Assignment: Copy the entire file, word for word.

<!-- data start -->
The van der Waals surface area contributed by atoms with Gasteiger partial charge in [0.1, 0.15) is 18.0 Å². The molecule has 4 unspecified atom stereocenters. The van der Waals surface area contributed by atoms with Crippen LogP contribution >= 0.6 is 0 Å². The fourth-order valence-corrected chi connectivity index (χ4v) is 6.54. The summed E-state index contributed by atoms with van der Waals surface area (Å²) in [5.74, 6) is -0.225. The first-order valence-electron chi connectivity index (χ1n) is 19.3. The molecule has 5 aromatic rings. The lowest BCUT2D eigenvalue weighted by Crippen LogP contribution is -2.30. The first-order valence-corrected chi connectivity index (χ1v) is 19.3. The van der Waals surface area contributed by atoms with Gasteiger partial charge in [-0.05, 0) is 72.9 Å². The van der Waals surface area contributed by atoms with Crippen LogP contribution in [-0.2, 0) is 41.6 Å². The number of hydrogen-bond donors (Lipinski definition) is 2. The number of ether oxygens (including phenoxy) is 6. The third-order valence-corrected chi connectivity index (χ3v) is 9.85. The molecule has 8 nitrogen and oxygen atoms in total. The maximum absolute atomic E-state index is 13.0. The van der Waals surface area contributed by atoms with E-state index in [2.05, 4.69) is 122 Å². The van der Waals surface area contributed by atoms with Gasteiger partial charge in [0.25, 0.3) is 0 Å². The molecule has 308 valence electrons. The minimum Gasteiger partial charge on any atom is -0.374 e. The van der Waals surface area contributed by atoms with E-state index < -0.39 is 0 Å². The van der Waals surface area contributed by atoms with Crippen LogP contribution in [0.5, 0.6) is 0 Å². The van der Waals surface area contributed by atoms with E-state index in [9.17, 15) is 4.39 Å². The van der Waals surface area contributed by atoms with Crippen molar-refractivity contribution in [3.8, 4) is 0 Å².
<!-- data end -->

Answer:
The van der Waals surface area contributed by atoms with Gasteiger partial charge in [0.1, 0.15) is 18.0 Å². The molecule has 4 unspecified atom stereocenters. The van der Waals surface area contributed by atoms with Crippen LogP contribution >= 0.6 is 0 Å². The fourth-order valence-corrected chi connectivity index (χ4v) is 6.54. The summed E-state index contributed by atoms with van der Waals surface area (Å²) in [5.74, 6) is -0.225. The first-order valence-electron chi connectivity index (χ1n) is 19.3. The molecule has 5 aromatic rings. The lowest BCUT2D eigenvalue weighted by Crippen LogP contribution is -2.30. The first-order valence-corrected chi connectivity index (χ1v) is 19.3. The van der Waals surface area contributed by atoms with Gasteiger partial charge in [-0.05, 0) is 72.9 Å². The van der Waals surface area contributed by atoms with Crippen LogP contribution in [-0.2, 0) is 41.6 Å². The number of hydrogen-bond donors (Lipinski definition) is 2. The number of ether oxygens (including phenoxy) is 6. The third-order valence-corrected chi connectivity index (χ3v) is 9.85. The molecule has 8 nitrogen and oxygen atoms in total. The maximum absolute atomic E-state index is 13.0. The van der Waals surface area contributed by atoms with E-state index in [2.05, 4.69) is 122 Å². The van der Waals surface area contributed by atoms with Gasteiger partial charge in [0.25, 0.3) is 0 Å². The molecule has 308 valence electrons. The minimum Gasteiger partial charge on any atom is -0.374 e. The van der Waals surface area contributed by atoms with E-state index < -0.39 is 0 Å². The van der Waals surface area contributed by atoms with Crippen LogP contribution in [0.5, 0.6) is 0 Å². The van der Waals surface area contributed by atoms with E-state index in [9.17, 15) is 4.39 Å². The van der Waals surface area contributed by atoms with Crippen molar-refractivity contribution in [3.8, 4) is 0 Å².